Root 1 Carmenere 2013
Try Root: 1 Carmenere with hearty chili, pork stew or barbeque ribs. Serve with roasted eggplant parmesean or vegetarian lasagna, or pair it with rich cheeses like Camembert or Brie.
Blend: 85% Carmenere, 15% Syrah
Founded in 1993, TerraNoble has consistently produced high-quality wines that are a rich expression of the unique terroir of Chile. Driven by a passion for viticulture and dedicated to producing top-rated wines from premier appellations, the wines of TerraNoble represent the ultimate in varietal expression. The philosophy of TerraNoble is to produce modern, high-quality wines with an incredible precision of style, elegant flavors, and aromas that exemplify the unique characteristics of each varietal. Located in the Maule Valley, TerraNoble has more than 360 hectares under vine in prime vineyard locations in the Maule, Colchagua and Casablanca valleys. Each property was specially selected to elicit the best attributes of each grape variety. The TerraNoble line is all stainless steel production, resulting in clean, balanced profiles. The wines see time in oak barrels, producing a range of full-bodied wines with dynamic structure, rich flavor and complexity.l regions.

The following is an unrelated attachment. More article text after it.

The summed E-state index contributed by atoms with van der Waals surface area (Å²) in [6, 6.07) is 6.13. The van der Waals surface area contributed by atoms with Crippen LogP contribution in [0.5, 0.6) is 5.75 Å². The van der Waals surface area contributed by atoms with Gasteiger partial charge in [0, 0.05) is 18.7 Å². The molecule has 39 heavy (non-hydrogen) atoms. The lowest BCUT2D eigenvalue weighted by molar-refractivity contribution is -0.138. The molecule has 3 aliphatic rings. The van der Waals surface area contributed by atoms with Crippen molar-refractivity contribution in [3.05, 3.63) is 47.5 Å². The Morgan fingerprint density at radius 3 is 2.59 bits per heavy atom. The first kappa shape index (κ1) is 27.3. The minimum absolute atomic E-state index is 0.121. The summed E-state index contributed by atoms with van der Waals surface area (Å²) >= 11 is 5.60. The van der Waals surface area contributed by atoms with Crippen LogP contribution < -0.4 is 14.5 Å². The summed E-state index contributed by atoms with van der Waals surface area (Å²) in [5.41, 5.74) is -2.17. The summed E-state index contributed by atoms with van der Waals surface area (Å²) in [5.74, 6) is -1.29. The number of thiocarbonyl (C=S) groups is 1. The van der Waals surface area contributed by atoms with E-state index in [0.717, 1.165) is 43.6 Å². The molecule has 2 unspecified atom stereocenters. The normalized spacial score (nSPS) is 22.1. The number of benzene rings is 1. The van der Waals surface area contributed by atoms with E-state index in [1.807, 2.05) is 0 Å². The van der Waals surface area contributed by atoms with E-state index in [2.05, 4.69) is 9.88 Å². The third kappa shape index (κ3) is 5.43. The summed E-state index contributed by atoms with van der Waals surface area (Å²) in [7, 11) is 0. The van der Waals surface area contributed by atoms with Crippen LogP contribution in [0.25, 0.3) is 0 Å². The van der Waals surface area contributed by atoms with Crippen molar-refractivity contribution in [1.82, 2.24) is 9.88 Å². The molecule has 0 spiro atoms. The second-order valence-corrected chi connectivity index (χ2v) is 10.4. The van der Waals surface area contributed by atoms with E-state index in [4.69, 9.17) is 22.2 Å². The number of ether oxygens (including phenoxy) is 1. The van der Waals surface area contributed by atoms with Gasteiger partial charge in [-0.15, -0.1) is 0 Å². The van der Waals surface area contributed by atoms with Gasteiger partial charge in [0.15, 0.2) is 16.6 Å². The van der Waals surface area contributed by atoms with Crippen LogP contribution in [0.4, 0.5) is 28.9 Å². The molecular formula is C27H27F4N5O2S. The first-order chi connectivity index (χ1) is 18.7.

Well-regarded for intense and exceptionally high quality red wines, the Colchagua Valley is situated in the southern part of Chile’s Rapel Valley, with many of the best vineyards lying in the foothills of the Coastal Range.
Heavy French investment and cutting-edge technology in both the vineyard and the winery has been a boon to the local viticultural industry, which already laid claim to ancient vines and a textbook Mediterranean climate.
The warm, dry growing season in the Colchagua Valley favors robust reds made from Cabernet Sauvignon, Carmenère, Malbec and Syrah—in fact, some of Chile’s very best are made here. A small amount of good white wine is produced from Chardonnay and Sauvignon Blanc.
Dark, full-bodied and herbaceous with a spicy kick, Carménère found great success with its move to Chile in the mid-nineteenth century. Far from its birthplace of Bordeaux, Carménère once accompanied Malbec and Petit Verdot as a minor blending grape there. But the variety went a bit undercover, impressing wine lovers until 1994 when many plantings previously thought to be Merlot, were profiled as Carménère. Regardless of what vine variety it actually was, these have proven successful and plantings continue to increase.
In the Glass
Carménère can express a bit of herbaceous character or black pepper but in warm climates or with additional hangtime before harvest, it makes wines reminiscent of blackberry, blueberry and dark plum, with rich and savory notes of chocolate, coffee, smoke and soy sauce.
Carménère makes a great match for a hearty steak or barbecued red meat. It can also work well with white meat when prepared with a mole sauce or spice rub.
Perhaps Carménère’s herbal character can be explained in part by familial relations—due to the strange nature of grapevine breeding, Carménère is both a progeny and a great-grandchild of the similarly flavored Cabernet Franc.